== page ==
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Selected Important Safety Information

Who should not take Levemir®?

Do not take Levemir® if:

How should I take Levemir®?

  • Read the Instructions for Use and take exactly as directed.
  • Know the type and strength of your insulin. Do not change your insulin type unless your health care provider tells you to.
  • Check your blood sugar levels. Ask your health care provider what your blood sugar levels should be and when you should check them.
  • Do not share needles, insulin pens, or syringes. You may give or get an infection from another person.
  • Never inject Levemir® into a vein or muscle.
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Learning to eat well is an important part of managing your diabetes

Many people find sticking to a healthy diet tricky, even without diabetes. For people with diabetes, a nutritious diet means paying very careful attention to things like serving size, carbohydrates, and mealtimes.

The importance of staying active

Staying active can be an important part of your daily routine to keep your blood glucose level within your target range. When you are active, your cells become more sensitive to insulin so the insulin can work more efficiently. Exercising consistently can lower blood glucose and improve your A1C.

Learn why exercise is important for patients with diabetes

Exercise doesn’t have to be overwhelming. Activities like walking the dog, cleaning the house, and washing the car can be part of your exercise routine. How you choose to exercise is less important than finding a way to stay active regularly.


For example, you could:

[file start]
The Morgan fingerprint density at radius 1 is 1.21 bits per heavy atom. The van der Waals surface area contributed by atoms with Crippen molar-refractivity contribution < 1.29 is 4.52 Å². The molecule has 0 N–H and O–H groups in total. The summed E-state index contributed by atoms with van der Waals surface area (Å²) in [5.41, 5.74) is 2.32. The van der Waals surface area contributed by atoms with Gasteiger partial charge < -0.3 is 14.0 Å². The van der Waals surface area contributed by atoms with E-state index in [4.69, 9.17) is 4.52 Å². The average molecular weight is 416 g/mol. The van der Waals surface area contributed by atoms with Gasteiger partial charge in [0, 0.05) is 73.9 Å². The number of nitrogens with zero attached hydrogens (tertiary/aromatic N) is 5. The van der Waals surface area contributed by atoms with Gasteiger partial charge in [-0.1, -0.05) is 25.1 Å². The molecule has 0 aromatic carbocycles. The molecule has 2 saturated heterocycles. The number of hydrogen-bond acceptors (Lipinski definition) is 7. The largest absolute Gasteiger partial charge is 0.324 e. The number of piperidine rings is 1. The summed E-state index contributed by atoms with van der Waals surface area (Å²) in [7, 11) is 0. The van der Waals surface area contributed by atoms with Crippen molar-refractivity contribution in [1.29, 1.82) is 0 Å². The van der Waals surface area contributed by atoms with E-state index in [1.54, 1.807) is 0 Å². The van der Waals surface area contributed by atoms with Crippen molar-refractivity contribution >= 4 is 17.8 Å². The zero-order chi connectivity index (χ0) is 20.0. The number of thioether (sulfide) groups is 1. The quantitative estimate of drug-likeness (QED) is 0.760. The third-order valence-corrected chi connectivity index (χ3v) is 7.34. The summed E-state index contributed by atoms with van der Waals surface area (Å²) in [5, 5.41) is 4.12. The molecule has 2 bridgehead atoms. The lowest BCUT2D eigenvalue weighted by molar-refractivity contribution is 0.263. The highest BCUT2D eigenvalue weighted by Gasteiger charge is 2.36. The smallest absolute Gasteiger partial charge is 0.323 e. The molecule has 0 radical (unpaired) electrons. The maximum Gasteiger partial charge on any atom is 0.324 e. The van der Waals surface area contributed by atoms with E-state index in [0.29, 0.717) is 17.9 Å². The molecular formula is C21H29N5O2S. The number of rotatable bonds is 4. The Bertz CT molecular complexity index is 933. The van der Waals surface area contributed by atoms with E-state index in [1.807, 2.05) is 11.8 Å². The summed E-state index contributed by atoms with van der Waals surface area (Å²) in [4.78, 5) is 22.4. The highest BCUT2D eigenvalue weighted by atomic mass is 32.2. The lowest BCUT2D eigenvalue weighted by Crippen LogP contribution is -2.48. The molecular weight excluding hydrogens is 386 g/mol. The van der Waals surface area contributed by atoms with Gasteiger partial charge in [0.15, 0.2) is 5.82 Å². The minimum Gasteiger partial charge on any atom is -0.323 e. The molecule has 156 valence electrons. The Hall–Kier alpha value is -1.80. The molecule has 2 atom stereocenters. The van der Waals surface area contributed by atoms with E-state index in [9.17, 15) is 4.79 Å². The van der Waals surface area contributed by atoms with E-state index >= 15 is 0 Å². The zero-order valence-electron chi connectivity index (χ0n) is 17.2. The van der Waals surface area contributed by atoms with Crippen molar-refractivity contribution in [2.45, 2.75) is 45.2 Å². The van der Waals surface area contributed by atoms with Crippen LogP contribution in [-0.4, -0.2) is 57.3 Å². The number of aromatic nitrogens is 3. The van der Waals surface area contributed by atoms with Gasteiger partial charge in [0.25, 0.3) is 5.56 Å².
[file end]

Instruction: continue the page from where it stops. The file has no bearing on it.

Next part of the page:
For more support, talk with your health care provider, who can recommend good ways to stay active on a daily basis.

Check in before you start

In addition to helping you make decisions about your exercise routine, your health care provider can talk to you about the diabetes medicines and over-the-counter medications you take. Depending on your level of physical activity, you may need to change from one medicine to another or to adjust the amount you take.

Physical activity and low blood sugar

Sometimes exercise can cause low blood sugar, also called hypoglycemia. It is a good idea to bring a snack or glucose tablets in case your blood sugar gets too low while being active.

Speak to your doctor about testing your blood sugar level to see how the physical activity affected your levels. As always, speak to your doctor if you’re concerned about low blood sugar.

Learn about the signs and symptoms of hypoglycemia at Conerstones4Care.com.

Consider working with a diabetes educator

If you need more support than your doctor can provide, certified diabetes educators (CDEs) also can help you learn the ways of a diabetes-friendly lifestyle.

These educators can be nurses, dieticians, pharmacists, podiatrists, or other doctors. They can help you plan ways to fit your diabetes care into your life.

To locate a diabetes educator near you, visit the American Association of Diabetes Educators (AADE) website and use their Find a Diabetes Educator tool.

Get inspired and build healthy habits through our custom tools

Learn about the free resources available from Cornerstones4Care®

What is Levemir® (insulin detemir [rDNA origin] injection)?

Important Safety Information

Who should not take Levemir®?

Do not take Levemir® if:

Before taking Levemir®, tell your health care provider about all your medical conditions including, if you are:

Talk to your health care provider about how to manage low blood sugar.



How should I take Levemir®?

What should I avoid while taking Levemir®?

What are the possible side effects of Levemir®?

Serious side effects can lead to death, including:

Low blood sugar. Some signs and symptoms include:

Your insulin dose may need to change because of:

Other common side effects may include:

Get emergency medical help if you have:

Please click here for Levemir® Prescribing Information.

You are encouraged to report negative side effects of prescription drugs to the FDA. Visit www.fda.gov/safety/medwatch, or call 1-800-FDA-1088.

Levemir® is a prescription medication.

Partnership for Prescription Assistance

If you need assistance with prescription drug costs, help may be available. Visit pparx.com or call 1-888-4PPA-NOW.